Proprietor Oscar Bolden, Jr. featured a full show seven nights a week, including an emcee, a comedian, and shake dancers to go along with the music. Many of the city’s best rhythm and blues artists recalled an abiding sense of community at the club—it was a place musicians went to listen to each other.
As Earl King put it,
'The Tiajuana introduced me to a new circle of ideas and ambitions.'
It was seeing Guitar Slim perform here with a teenaged Huey Piano Smith in the early 50s that got Earl King interested in playing guitar. To set up Slim at the Tiajuana, Bolden bought him a guitar and an extra long cable so he could hop offstage and play in the crowd. Slim and Smith started out playing intermissions here, but took over as the house band when Eddie Bo (then known as Spider Bocage) took his group on the road. Smith dropped out of high school to keep the gig.
Regarding other entertainers at the Tiajuana, Bolden’s daughter Gloria told Jonathan Foose,'There was a large group of female impersonators who would always stay at the hotel and dance for the shows. There was one girl we used to call Chicken Lady. She did a strip and ended up laying an egg!'
Another such group, the Powder Box Revue, led by singer Bobby Marchan, came to town in 1953.
Marchan caught on as an emcee at the Tiajuana the following year, and joined forces with Huey Smith in The Clowns in 1957. Together they recorded a string of hits including Don’t You Just Know It, and Marchan toured the country with the group before pursuing a solo career.
Robert Parker - Barefootin'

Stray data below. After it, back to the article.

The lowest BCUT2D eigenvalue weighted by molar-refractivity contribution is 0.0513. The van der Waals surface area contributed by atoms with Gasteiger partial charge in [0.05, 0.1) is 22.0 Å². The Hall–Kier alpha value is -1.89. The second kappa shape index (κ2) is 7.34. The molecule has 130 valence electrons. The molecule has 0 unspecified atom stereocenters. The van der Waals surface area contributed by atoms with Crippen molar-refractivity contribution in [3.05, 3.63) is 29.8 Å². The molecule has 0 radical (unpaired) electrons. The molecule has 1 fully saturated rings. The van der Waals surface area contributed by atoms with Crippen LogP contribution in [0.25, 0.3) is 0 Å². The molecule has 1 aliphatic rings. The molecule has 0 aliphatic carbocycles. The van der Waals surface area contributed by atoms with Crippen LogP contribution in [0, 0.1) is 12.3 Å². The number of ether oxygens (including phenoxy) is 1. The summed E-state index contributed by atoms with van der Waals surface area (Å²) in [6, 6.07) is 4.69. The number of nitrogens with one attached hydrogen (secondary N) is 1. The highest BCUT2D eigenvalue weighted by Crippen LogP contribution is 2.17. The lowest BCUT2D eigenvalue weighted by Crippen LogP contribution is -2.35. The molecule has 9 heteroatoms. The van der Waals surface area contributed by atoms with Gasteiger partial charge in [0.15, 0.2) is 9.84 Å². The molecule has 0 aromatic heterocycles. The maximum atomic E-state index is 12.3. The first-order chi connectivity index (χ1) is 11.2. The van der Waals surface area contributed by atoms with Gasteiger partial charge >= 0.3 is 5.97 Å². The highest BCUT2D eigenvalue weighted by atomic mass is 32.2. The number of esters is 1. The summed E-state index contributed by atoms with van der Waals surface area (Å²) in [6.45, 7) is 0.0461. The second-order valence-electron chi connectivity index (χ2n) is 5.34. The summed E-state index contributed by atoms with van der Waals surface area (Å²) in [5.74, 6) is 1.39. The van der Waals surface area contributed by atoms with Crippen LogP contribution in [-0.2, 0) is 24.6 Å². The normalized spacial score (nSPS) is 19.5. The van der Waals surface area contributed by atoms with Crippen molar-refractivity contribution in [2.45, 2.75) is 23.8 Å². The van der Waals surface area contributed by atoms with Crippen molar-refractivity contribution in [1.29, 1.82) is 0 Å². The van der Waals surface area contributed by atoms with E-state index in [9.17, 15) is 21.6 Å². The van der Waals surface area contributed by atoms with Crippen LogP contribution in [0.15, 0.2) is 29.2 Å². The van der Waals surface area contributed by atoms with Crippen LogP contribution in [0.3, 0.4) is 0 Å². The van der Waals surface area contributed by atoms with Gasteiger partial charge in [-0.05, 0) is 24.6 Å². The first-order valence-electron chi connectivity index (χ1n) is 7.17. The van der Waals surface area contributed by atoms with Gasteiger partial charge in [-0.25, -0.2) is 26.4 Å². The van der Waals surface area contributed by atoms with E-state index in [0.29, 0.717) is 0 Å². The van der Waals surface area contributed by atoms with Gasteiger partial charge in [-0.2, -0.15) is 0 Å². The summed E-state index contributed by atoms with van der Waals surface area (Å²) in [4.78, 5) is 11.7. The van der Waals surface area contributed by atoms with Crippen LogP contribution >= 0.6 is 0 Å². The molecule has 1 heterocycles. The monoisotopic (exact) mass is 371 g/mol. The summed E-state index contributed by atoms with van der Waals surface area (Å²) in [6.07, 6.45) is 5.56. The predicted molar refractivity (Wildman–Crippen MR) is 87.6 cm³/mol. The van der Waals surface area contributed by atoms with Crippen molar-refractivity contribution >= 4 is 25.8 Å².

After Guitar Slim and Huey Smith’s residency, Robert Parker assumed the role of house bandleader at the Tiajuana. Best remembered for his 1965 hit Barefootin’, Parker was an in-demand saxophonist in the 50s, known for playing his horn on top of the bar at the Tiajuana, and flat on his back under the tables. The drummer in Parker’s band, Charles “Hungry” Williams, became one of the top session musicians in the city, playing on scores of hits cut at Cosimo Matassa's Recording Studio.
Cosimo Matassa (producer)
As an engineer and proprietor, Matassa was crucial to the development of the New Orleans sound of R&B, rock and soul of the 1950s and 1960s, often working with producers Dave Bartholomew and Allen Toussaint. He recorded many hits, including Fats Domino’s The Fat Man, Little Richard's Tutti Frutti, and records by Ray Charles, Lee Dorsey, Dr. John, Smiley Lewis, Bobby Mitchell, Tommy Ridgley, the Spiders and many others. He was responsible for developing what became known as the New Orleans sound, with strong drums, heavy guitar and bass, heavy piano, light horns and a strong vocal lead.
Parker encouraged a fledgling guitar player at the Tiajuana named Ernest Kador to become a singer, landing him a regular gig here with a vocal group called the Blue Diamonds. As Ernie K-Doe, he ran talent shows at the club, though biographer Ben Sandmel noted that he kept the strongest competition, like Chris Kenner (later known for Land of 1,000 Dances) from taking the stage.
Talent scouts like Dave Bartholomew and label men like Johnny Vincent of Ace Records and Eddie Mesner of Aladdin Records were regulars at the Tiajuana, which had a reputation as a venue for emerging artists. (Among others, Little Richard held a regular gig here in 1953, two years before his big break.) Vincent recorded Eddie Bo in 1955 after seeing him at the club. He also signed Bobby Marchan to Ace after seeing him perform in drag, unaware that he was a man.
The bar here remained open into the 1980s. Jeff Hannusch reported that it was demolished in 1988 to make way for an approach to the Pontchartrain Expressway. All good things come to an end. (Ponderosa Stomp)